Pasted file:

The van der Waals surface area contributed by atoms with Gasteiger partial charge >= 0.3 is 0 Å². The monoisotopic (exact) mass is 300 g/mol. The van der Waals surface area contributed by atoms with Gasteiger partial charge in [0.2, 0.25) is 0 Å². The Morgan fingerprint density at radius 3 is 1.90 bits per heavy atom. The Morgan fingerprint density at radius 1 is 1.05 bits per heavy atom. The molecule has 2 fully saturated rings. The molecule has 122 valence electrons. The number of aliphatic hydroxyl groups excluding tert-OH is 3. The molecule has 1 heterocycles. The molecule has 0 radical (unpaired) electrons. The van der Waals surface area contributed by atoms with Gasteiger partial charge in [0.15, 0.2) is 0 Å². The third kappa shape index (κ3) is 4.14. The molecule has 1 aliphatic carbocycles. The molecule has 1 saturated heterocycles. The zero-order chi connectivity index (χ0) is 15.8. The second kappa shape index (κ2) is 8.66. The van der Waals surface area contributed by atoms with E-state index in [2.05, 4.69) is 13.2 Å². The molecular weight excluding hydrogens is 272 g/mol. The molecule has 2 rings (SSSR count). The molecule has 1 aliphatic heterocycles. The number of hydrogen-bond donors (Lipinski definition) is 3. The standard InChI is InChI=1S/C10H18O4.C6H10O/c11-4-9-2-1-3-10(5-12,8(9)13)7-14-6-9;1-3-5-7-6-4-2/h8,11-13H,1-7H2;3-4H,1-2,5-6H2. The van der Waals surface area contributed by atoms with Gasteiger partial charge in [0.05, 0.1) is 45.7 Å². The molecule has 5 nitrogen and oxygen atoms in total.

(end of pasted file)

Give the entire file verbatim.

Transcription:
The van der Waals surface area contributed by atoms with Gasteiger partial charge >= 0.3 is 0 Å². The monoisotopic (exact) mass is 300 g/mol. The van der Waals surface area contributed by atoms with Gasteiger partial charge in [0.2, 0.25) is 0 Å². The Morgan fingerprint density at radius 3 is 1.90 bits per heavy atom. The Morgan fingerprint density at radius 1 is 1.05 bits per heavy atom. The molecule has 2 fully saturated rings. The molecule has 122 valence electrons. The number of aliphatic hydroxyl groups excluding tert-OH is 3. The molecule has 1 heterocycles. The molecule has 0 radical (unpaired) electrons. The van der Waals surface area contributed by atoms with Gasteiger partial charge in [0.15, 0.2) is 0 Å². The third kappa shape index (κ3) is 4.14. The molecule has 1 aliphatic carbocycles. The molecule has 1 saturated heterocycles. The zero-order chi connectivity index (χ0) is 15.8. The second kappa shape index (κ2) is 8.66. The van der Waals surface area contributed by atoms with E-state index in [2.05, 4.69) is 13.2 Å². The molecular weight excluding hydrogens is 272 g/mol. The molecule has 2 rings (SSSR count). The molecule has 1 aliphatic heterocycles. The number of hydrogen-bond donors (Lipinski definition) is 3. The standard InChI is InChI=1S/C10H18O4.C6H10O/c11-4-9-2-1-3-10(5-12,8(9)13)7-14-6-9;1-3-5-7-6-4-2/h8,11-13H,1-7H2;3-4H,1-2,5-6H2. The van der Waals surface area contributed by atoms with Gasteiger partial charge in [0.05, 0.1) is 45.7 Å². The molecule has 5 nitrogen and oxygen atoms in total.